Updated: Jul 9
Due to work related activities, I've been nosing around Gainesville (Cooke County, Texas) lately. The city was founded as a settlement in the 1850s but didn't incorporate until the 1870s, when it became a hub for cattle ranchers. Many of the cattle ranchers, like Ike Cloud, built homes in Gainesville and leased land in the Chickasaw Nation to supply beef to the Fort Sill reservation.... yes, the "cattle barons" (self made men, right?) became wealthy from government contracts. The leases were made between Anglos and Chickasaw nationals. Some of the cattle ranchers married Chickasaw women and gained rights to the land directly.
Looking at the mansions of the cattle barons that still stand in Gainesville is a real treat, but as usual, I find the simpler architecture just as interesting.
In the early 1970s, the Texas Historical Commission came to Gainesville to document some of the fancier homes, some churches, and the town's Carnegie Library. The commission also photographed other interesting buildings, like the "group of flats" shown in the photographs here. This is a VERY early apartment building, having been erected at the very latest in 1888. It occupied the northwest corner of E. Main (prior to 1900, this was E. Bogg Street) and S. Denton streets. By the turn of the 20th century, the apartment building was actually known as Honeycutt Flats or simply, "The Flats."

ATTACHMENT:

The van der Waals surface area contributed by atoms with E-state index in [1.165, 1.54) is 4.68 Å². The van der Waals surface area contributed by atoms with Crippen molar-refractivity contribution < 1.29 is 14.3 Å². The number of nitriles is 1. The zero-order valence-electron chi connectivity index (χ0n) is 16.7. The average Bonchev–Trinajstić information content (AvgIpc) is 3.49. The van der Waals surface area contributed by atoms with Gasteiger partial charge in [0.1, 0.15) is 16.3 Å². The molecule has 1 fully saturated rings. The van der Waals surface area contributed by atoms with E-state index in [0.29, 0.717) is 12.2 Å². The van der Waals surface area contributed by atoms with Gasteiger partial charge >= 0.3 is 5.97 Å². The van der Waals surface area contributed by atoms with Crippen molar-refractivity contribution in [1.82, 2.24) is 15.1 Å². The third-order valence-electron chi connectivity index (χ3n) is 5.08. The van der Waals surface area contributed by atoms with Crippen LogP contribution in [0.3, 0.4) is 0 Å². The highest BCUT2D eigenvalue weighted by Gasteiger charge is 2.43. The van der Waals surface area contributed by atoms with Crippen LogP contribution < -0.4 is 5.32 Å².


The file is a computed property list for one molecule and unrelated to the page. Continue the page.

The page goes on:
The Flats were not a brothel or a hotel, but brick, two story townhouses. Behind each townhouse was a small wooden addition, most likely the kitchen, with a room above used for live-in servant/cook. The people who lived here worked in professional fields like insurance and railroading.
I'm not sure when this apartment building was torn down, but today, the site is a parking lot. That too bad... I think these early townhouses provided Gainesville a real cosmopolitan flair.
The Honeycutt Flats, apartments built in the 1880s in downtown Gainesville, were photographed by the Texas Historical Commission in the 1970s.
Behind each apartment were wooden additions, most likely bathrooms and kitchens (THC).
The 1888 Sanborn Map of Gainesville shows brick apartments, later known as the "Honeycutt Flats," located at the northeast corner of S. Denton and E. Bogg (Bogg is now Main Street).
Ten years after the first Sanborn map, the 1897 edition referred to the building as "The Flats." Note the wooden structures (the yellow outlines) that have been added.
Gainesville's 1915 city directory lists the people who lived in the Honeycutt Flats at 301 East Main Street. All of the were professionals, working in insurance, as managers, and so forth.